When did ecology first come into your work?
At the School of Fine Arts in Bourges, I worked on brutalist, post-industrial architecture; then I made a study trip to Mongolia which connected me to the landscape and the natural elements – it was then that I realised I’d missed my rendezvous with the landscape up to that point. In much the same way as David Abram wonders how the earth came to be silent, this thinking was the driving force thereafter. Over the years, the subject of landscape has grown steadily. I wanted to bring a coherence between my interest in ecology, my everyday life and my work as an artist. Today I found an alignment.
For almost eight years, you have been organizing unique meals around edible urban plants… How did this idea come to you?
I had read Dead Cities by Mike Davies, which was about groups hunting for edible wild plants during post-war Berlin. I was curious to know if this kind of group still existed. I then met the urban picker Christophe de Hody, who organizes walks to discover edible plants in the city, so I suggested a meal using these plants in collaboration with him and the chef Virginie Galan. Together, we explored the sensitive and sensual relationship we have with food. The first meal lasted about two hours during which I read some scripts, from theoretical knowledge to more literary writing. Today I’m incorporating new tools to broaden the conversation. This work involves a great deal of research into the history of the relationship between man and plants. At the moment, I am leading a bread oven construction workshop at the Aubervilliers Laboratories. This year I will write a new meal, and will be accompanied by the philosopher Emanuele Coccia and the anthropologist Leo Mariani.
How do you integrate care and self-sufficiency into your work?
The reappropriation of other people’s savoir faire interests me. I am carried along upon the thoughts of Ivan Illich. There is a political dimension to developing a form of autonomy. It is necessary to have power over primary activities to stay alive: housing, food, health care… I got involved in the practice of ceramics to be able to make my tools. Subsequently, I familiarized myself with the techniques of raw earth pottery. There is a sensitive dimension to working hand-to-hand with these materials and as Tim Ingold says, in learning, we inherit a duty of transmission. The care practices I discuss have an essential relationship with basic elements like plants and water, which are found everywhere. These essential gestures can be questioned and open us up to other cosmogonies, to consider different ways of thinking. The idea is to construct stories and situations that take us out of a vision that is sometimes too anthropocentric.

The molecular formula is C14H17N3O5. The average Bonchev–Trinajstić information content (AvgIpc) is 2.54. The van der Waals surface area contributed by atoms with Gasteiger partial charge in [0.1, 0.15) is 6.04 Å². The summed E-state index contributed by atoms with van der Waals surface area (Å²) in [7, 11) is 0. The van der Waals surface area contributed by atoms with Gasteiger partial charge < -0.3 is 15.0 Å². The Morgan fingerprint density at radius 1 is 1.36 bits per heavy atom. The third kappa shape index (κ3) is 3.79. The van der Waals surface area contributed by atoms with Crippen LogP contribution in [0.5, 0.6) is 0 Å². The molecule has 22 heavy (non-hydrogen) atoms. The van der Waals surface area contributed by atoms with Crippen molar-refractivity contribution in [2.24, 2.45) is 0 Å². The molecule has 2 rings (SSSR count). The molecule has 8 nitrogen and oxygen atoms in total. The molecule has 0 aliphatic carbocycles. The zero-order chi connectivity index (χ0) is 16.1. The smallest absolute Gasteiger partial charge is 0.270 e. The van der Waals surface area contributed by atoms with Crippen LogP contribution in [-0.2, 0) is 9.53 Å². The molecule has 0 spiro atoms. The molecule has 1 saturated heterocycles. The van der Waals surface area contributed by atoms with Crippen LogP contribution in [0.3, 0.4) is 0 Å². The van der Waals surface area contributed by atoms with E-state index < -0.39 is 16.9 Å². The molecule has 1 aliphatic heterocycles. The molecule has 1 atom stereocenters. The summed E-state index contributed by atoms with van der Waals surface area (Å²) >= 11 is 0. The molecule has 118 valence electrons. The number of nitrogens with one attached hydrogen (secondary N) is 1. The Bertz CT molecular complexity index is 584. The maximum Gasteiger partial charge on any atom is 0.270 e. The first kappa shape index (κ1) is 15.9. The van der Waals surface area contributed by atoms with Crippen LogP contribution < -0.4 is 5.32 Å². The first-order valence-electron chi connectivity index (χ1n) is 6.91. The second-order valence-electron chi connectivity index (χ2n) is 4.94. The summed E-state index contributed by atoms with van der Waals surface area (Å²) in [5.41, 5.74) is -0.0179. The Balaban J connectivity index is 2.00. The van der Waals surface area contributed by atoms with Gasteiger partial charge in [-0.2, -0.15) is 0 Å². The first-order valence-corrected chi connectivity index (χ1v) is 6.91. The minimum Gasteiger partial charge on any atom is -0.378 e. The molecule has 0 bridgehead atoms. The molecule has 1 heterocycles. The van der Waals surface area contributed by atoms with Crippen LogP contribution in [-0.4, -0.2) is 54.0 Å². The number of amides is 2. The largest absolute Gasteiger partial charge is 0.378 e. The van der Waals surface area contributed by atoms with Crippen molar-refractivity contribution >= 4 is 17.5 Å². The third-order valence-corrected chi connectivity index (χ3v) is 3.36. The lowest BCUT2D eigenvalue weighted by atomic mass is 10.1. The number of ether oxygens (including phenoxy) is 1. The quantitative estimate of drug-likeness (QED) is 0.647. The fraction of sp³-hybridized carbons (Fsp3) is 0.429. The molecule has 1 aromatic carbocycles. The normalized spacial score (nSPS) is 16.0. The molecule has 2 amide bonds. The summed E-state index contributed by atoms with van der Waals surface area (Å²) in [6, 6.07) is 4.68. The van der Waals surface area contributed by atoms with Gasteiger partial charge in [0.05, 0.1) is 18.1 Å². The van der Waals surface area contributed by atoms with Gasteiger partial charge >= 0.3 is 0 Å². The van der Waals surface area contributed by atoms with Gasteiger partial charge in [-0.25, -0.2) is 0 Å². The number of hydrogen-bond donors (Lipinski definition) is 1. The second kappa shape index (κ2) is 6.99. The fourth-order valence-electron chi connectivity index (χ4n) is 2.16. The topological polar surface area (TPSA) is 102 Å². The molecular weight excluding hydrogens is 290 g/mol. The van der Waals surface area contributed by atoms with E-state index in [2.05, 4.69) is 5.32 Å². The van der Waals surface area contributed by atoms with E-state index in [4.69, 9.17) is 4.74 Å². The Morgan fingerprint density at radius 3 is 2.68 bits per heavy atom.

Credits: Tiphaine Calmettes, Un sentiment de nature, installation at the exhibition Rituel·le·s at the IAC, Villeurbane, 2021 ©Thomas Lannes / Tiphaine Calmettes, Par le chant grondant des vibrations autour, exhibition at the Centre international d’art et du paysage de l’île de Vassivière, 2020 ©Rafaël Trapet, all rights reserved ADAGP
For your recent exhibition at the Centre international d’art et du paysage (in Limoges), you surveyed the island its situated on and proposed installations that encourage us to discover the energies of the site. How do you reveal the invisible, the pagan beliefs, the savoir faire?
These are questions that had already emerged in my personal exhibition at the La Galerie art center in Noisy-le-Sec, the perception of spaces from the point of view of feelings and esoteric beliefs. For the CIAP, I wanted to take all of the seeds I had sown in recent years and bring them all together into one great story. This place is in the middle of a magnificent landscape. The architecture is not forgotten even if at the entrance, the landscape is not present. So I played the frame out of frame, the inside out. It is a set formed from the experiences of the bodies that will pass through it. How to make this place a space for receptions or experiences? The objects presented in the exhibition are customary or practicable objects which we will use, or upon which we will sit. The taste dimension is also important. Each time there is a stimulis to the senses other than sight.
This exhibition is the result of several collaborations, different savoir faire. Most of the budget was allocated to paying the people I worked with, giving importance to the collaborations, which were numerous in this case.
Do you integrate eco-design into your projects?
I try to work as much as possible with materials that make sense to me, which is not easy because “noble” materials have a cost, which seems expensive compared to those used in industrial production. Apart from raw earth, ceramics like concrete have an environmental impact which is difficult to escape. However, I try to think of the production of objects and their life cycles over the long term, imagining re-using the materials in other contexts. The life cycle, and above all the life in the works, animates my practice. The immutable, conservable object seems to me obsolete, absurd. I seek to put movement and life into sculpture, to give objects a specific life form. And I explore how they can be carriers of a multitude of relationships, and in what ways they can also have a life themselves.
What is the function of performance in your practice?
The forms that appear to me are often linked to readings that will draw from various disciplines. It is an attempt to anchor questions in the real world. It makes me want to try things and confront the material or situations. Performance allows me to try relationships.
Credits: Tiphaine Calmettes, view from the taste reading Il y avait des odeurs qui marchaient, Ygrec-ENSAPC, Aubervilliers, 2020 ©Nathalia Chatzigianni
Find all the articles from Impact Art News n°30 – May 2021
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